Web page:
. . . [A] wealthy oilman, Calouste Gulbenkian, accumulated a fabulous art collection and called the works ‘my children’. Mostly ignoring his flesh-and-blood son and daughter, he lived to serve his art. Claiming that ‘my children must have privacy’ and ‘a home fit for Gulbenkians to live in’, he built a mansion in Paris with barricades, watchdogs and a private secret service. He routinely refused requests to loan his art to museums, and did not allow visitors, since ‘my children mustn’t be disturbed’. But even this extreme of a collector who prefers art to people shows the importance of the social role of collecting, since Gulbenkian simply treated artworks as if they were people. And, when Gulbenkian left his collection to found an eponymous museum in Lisbon upon his death in 1955, he showed that he cared about people after all – just not the ones he happened to know.
Erin Thompson, Why People Collect Art , Aeon magazine
Unlike beings, Being is hard to concentrate on and it is easy to forget to think about it. But one particular entity has a more noticeable Being than others, and that is myself, because, unlike clouds and portals, I am the entity who wonders about its Being. It even turns out that I have a vague, preliminary, non-philosophical understanding of Being already otherwise I would not have thought of asking about it. This makes me the best starting point for ontological inquiry I am both the being whose Being is up for question and the being who sort of already knows the answer.
Sarah Bakewell, At The Existentialist Café: Freedom, Being, and Apricot Cocktails
This is from the chapter on Heidegger
Talking so much you horrify yourself and those around you; talking so little that you almost refuse your own existence: . . . speech is by no means a straightforward route to connection. If loneliness is to be defined as a desire for intimacy, then included within that is the need to express oneself and to be heard, to share thoughts, experiences and feelings. Intimacy can’t exist if the participants aren’t willing to make themselves known, to be revealed. But gauging the levels is tricky. Either you don’t communicate enough and remain concealed from other people, or you risk rejection by exposing too much altogether: the minor or major hurts, the tedious obsessions, the abscesses and cataracts of need and shame and longing. My own decision has been to clam up, though sometimes I longed to grab someone’s arm and blurt the whole thing out, . . . to open everything for inspection.
Olivia Laing: The Lonely City: Adventures in the Art of Being Alone, p75
In the spring of 1943, on a beautiful quiet night, a country night in the outskirts of Warsaw, standing on the balcony, we could hear screaming from the ghetto…. This screaming gave us goose pimples. They were the screams of thousands of people being murdered. It travelled through the silent spaces of the city from among a red glow of fires, under indifferent stars, into the benevolent silence of gardens in which plants laboriously emitted oxygen, the air was fragrant, and a man felt that it was good to be alive. There was something particularly cruel in this peace of the night, whose beauty and human crime struck the heart simultaneously. We did not look each other in the eye. Czesław Miłosz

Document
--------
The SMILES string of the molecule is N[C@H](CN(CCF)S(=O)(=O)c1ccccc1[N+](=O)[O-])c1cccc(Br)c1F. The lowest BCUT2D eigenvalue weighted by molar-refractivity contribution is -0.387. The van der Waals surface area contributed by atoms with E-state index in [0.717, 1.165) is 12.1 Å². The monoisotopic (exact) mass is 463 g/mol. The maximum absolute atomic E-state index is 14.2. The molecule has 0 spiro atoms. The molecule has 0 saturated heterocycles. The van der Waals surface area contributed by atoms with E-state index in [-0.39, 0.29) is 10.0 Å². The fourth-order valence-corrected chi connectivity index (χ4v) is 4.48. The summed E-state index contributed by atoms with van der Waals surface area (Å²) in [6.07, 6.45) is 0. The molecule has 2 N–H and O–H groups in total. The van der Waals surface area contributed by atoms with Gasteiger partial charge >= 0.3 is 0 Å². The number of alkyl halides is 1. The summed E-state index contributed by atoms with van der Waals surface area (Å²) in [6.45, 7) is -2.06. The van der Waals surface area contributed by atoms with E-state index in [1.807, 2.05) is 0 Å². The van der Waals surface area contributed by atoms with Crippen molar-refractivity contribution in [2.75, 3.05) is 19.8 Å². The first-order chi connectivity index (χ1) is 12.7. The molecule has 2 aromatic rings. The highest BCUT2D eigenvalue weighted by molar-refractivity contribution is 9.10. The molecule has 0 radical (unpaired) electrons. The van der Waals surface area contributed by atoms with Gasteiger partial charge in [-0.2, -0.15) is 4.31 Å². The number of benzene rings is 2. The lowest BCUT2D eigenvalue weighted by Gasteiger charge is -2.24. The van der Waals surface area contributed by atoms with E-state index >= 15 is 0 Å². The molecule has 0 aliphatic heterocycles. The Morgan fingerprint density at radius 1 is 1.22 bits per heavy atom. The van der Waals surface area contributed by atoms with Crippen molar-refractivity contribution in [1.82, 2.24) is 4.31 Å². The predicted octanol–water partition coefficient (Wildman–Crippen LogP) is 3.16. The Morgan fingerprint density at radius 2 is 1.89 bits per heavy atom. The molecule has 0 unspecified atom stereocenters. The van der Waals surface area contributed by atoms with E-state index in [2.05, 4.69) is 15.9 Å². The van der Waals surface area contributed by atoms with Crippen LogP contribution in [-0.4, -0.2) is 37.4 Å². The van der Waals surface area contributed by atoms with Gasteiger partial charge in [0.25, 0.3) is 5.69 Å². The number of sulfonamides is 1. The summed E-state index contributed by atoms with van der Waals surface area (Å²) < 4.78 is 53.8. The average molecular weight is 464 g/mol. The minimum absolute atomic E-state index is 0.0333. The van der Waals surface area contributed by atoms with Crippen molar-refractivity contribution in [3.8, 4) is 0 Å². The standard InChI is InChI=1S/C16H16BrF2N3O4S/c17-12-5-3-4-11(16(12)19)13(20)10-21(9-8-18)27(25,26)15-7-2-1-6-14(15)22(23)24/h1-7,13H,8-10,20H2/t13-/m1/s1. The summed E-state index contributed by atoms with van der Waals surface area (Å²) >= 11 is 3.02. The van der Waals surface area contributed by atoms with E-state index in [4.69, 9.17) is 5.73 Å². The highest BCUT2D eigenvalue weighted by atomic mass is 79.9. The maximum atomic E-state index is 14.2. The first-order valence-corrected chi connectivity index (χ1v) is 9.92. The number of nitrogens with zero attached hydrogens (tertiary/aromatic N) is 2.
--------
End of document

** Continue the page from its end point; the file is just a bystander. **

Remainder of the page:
‘A family was something to fear, like a long, dark tunnel cutting through a mountain. Who knew if you would come out the other side alive?’
Josephine Wilsons, Extinctions
It was about the meaning of existence, he said. All right. She knew a little bit about existence. That was pretty well the only things she knew about, and she had learned the word for it from him. It was like the United States of America — they had to call it something. The evening and the morning, sleeping and waking. Hunger and lonelinesss and weariness and still wanting more of it. Existence. Why do I bother? He couldn’t tell her that either. But he knows, she could see it in him….
Marilynne Robinson Lila page 74
She told the old man she’d been thinking about existence, that time they were out walking, and he didn’t laugh. Could she have these thoughts if she had never learned the word? “The mystery of existence.” From hearing him preach. He must have mentioned it at least once a week. She wished she’d known about it sooner, or at least known there was a name for it She used to be afraid she was the only one in the world who couldn’t make sense of things. Why that shame had come down on her, out of nowhere.
Marilynne Robinson, Lila page 178
Page from the book, by Gianfranco Sanguinetti, Miroslav Tichý: Les formes du vrai / Forms of Truth
Vivien Maier in Copenhagen July 2017
The endless, useless urge to look on life comprehensively, to take a bird’s-eye view of ourselves and judge the dimensions of what we have or have not done: this is life as landscape, or life as a résumé. But life is incremental, and though a worthwhile life is a gathering together of all that one is, good and bad, successful and not, the paradox is that we can never really see this one thing that all of our increments (and decrements, I suppose) add up to. “Early we receive a call,” writes Czeslaw Milosz, “yet it remains incomprehensible, and only late do we discover how obedient we were.”
Christian Wiman, My Bright Abyss: Meditation of a Modern Believer
Catalogue in gallery in Prague, showing Gerhard Richter’s picture of Betty on the cover